News Updates

Law Commission proposals

Friday 1st May 2020

This week the Law Commission published its report “Employment Law Hearing Structures” which details proposed reforms of the Employment Tribunal system. It was specifically asked to examine the overlap in jurisdiction between the civil courts and tribunals in relation to employment and discrimination related claims.

The proposals include:

  • Breach of contract: Extending ET jurisdiction to include breach of contract claims arising during employment or after the termination of employment and increasing the limit of all breach of contract claims to £100,000. Currently, tribunals are only able to hear breach of contract claims which arise or are outstanding on the termination of employment and damages are capped at £25,000.

  • Time limits: Ensuring consistency by making the time limit for filing all ET claims 6 months.

  • Extension of time: Providing tribunals with the discretion to extend time limits in all claims where it is “just and equitable” to do so. This will provide more flexibility in cases where currently the time limit can only be extended where it was “not reasonably practicable” to comply.

  • Working time: Giving tribunals jurisdiction to hear complaints that working hours are in excess of the maximum working time limits.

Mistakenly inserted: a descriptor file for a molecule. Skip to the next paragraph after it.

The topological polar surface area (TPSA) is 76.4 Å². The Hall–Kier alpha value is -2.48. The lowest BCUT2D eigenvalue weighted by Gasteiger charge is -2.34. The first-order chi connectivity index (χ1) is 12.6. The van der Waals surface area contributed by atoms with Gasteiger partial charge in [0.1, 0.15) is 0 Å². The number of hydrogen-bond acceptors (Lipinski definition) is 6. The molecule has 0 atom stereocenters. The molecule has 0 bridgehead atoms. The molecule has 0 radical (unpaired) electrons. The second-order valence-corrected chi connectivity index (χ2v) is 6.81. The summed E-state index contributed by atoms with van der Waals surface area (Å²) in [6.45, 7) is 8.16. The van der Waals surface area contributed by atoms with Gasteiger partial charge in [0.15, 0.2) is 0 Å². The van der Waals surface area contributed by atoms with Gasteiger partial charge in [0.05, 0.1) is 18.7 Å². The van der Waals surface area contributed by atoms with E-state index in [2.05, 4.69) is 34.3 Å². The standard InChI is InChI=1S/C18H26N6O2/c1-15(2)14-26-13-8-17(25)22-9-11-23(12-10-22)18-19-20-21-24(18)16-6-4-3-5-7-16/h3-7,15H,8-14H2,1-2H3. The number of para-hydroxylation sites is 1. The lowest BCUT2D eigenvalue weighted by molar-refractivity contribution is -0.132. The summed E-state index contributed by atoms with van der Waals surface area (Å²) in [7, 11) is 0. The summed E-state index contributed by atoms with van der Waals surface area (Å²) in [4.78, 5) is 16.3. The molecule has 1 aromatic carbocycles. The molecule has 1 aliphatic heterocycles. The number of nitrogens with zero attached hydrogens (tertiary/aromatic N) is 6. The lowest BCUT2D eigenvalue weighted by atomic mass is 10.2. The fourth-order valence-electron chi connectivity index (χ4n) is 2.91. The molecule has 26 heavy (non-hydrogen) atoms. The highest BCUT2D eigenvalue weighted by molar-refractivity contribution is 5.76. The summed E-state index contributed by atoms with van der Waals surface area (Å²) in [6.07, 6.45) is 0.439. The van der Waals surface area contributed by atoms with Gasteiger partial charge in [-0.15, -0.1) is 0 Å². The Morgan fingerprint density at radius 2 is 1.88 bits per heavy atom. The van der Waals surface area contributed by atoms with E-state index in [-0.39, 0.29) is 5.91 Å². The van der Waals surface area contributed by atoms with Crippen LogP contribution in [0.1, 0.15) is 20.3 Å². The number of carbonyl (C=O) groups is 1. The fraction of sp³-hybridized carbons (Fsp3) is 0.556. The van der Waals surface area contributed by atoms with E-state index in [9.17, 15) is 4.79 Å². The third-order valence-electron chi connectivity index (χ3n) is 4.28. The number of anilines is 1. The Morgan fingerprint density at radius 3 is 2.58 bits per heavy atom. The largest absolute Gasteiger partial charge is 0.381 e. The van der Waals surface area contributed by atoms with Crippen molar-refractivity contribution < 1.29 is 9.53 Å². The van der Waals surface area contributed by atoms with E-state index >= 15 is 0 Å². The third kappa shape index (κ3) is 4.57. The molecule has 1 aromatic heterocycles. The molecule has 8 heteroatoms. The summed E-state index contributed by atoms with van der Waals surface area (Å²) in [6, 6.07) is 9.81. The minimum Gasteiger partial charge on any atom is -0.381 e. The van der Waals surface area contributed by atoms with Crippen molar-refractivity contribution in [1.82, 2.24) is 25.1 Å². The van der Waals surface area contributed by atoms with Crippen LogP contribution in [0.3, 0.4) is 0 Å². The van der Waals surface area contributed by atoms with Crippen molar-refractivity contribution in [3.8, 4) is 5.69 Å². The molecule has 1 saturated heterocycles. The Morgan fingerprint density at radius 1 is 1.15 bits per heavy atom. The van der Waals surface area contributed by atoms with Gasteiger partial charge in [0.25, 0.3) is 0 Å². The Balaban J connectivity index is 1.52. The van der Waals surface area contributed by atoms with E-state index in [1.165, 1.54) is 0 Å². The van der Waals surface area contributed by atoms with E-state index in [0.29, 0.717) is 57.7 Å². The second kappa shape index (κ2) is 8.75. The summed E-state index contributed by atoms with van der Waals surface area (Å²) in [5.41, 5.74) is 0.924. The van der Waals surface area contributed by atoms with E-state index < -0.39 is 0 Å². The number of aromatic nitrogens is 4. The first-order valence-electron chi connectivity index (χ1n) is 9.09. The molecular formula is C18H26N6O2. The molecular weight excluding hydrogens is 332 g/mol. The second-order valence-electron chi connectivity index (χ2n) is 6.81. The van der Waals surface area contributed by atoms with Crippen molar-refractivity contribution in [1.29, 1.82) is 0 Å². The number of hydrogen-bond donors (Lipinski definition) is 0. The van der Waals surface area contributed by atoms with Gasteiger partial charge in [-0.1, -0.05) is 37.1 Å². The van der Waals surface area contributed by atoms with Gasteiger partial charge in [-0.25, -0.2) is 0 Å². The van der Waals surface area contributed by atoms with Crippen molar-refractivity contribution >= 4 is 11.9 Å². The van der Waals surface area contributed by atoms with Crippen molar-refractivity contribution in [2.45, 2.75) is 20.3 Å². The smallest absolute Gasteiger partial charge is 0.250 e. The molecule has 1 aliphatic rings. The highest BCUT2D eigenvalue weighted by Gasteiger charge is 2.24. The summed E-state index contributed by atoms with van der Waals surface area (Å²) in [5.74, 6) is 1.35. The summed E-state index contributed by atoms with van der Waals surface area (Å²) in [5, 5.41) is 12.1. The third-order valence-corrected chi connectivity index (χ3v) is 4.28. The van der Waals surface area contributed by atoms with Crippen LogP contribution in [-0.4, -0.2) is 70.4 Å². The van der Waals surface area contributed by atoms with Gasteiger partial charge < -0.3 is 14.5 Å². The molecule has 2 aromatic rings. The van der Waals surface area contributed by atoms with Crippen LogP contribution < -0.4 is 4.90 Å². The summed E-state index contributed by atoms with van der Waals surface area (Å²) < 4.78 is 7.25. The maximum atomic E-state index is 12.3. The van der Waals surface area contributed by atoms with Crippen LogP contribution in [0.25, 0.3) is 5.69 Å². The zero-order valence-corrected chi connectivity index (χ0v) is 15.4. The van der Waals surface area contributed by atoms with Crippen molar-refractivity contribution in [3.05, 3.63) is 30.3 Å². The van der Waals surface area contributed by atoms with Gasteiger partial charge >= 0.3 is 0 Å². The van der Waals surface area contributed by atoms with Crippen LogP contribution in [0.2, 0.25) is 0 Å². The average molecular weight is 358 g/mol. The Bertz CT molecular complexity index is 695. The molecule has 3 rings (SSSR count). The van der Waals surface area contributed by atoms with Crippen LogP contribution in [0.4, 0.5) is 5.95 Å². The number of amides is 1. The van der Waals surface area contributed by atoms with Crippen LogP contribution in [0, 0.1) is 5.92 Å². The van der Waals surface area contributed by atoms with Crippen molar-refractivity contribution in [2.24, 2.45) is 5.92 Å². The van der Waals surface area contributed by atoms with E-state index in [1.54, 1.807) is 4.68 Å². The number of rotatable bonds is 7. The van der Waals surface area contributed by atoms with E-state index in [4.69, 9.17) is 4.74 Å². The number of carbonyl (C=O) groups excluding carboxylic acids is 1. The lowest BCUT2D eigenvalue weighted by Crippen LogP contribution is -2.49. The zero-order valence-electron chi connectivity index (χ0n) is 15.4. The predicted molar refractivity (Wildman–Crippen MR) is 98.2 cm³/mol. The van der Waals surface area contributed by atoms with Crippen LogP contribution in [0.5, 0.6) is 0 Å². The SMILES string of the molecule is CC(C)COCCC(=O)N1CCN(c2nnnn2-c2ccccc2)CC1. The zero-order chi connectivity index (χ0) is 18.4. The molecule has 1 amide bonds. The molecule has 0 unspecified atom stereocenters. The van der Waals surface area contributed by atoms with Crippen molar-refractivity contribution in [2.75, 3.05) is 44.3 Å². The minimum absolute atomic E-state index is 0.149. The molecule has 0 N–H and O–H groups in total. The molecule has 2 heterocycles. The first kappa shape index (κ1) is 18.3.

• Enforcement: Improving enforcement procedures to ensure that compensation awarded is received in a timely manner.

  • Discrimination: Deploying employment judges with experience hearing discrimination claims to sit in the county court to hear discrimination cases falling outside the employment field. Such cases include discrimination in the provision of services, the exercise of public functions, the management of premises, membership of associations and in the education sector. The Commission notes that although there is a relatively hard boundary between the civil courts and tribunals in relation to discrimination, this relates to the factual context and not the substance of the law.  

The Government has 6 months to provide an interim response to the proposals and 12 months in which to respond in full.

The report is available here:

All information in this update is intended for general guidance only and is not intended to be comprehensive, or to provide legal advice.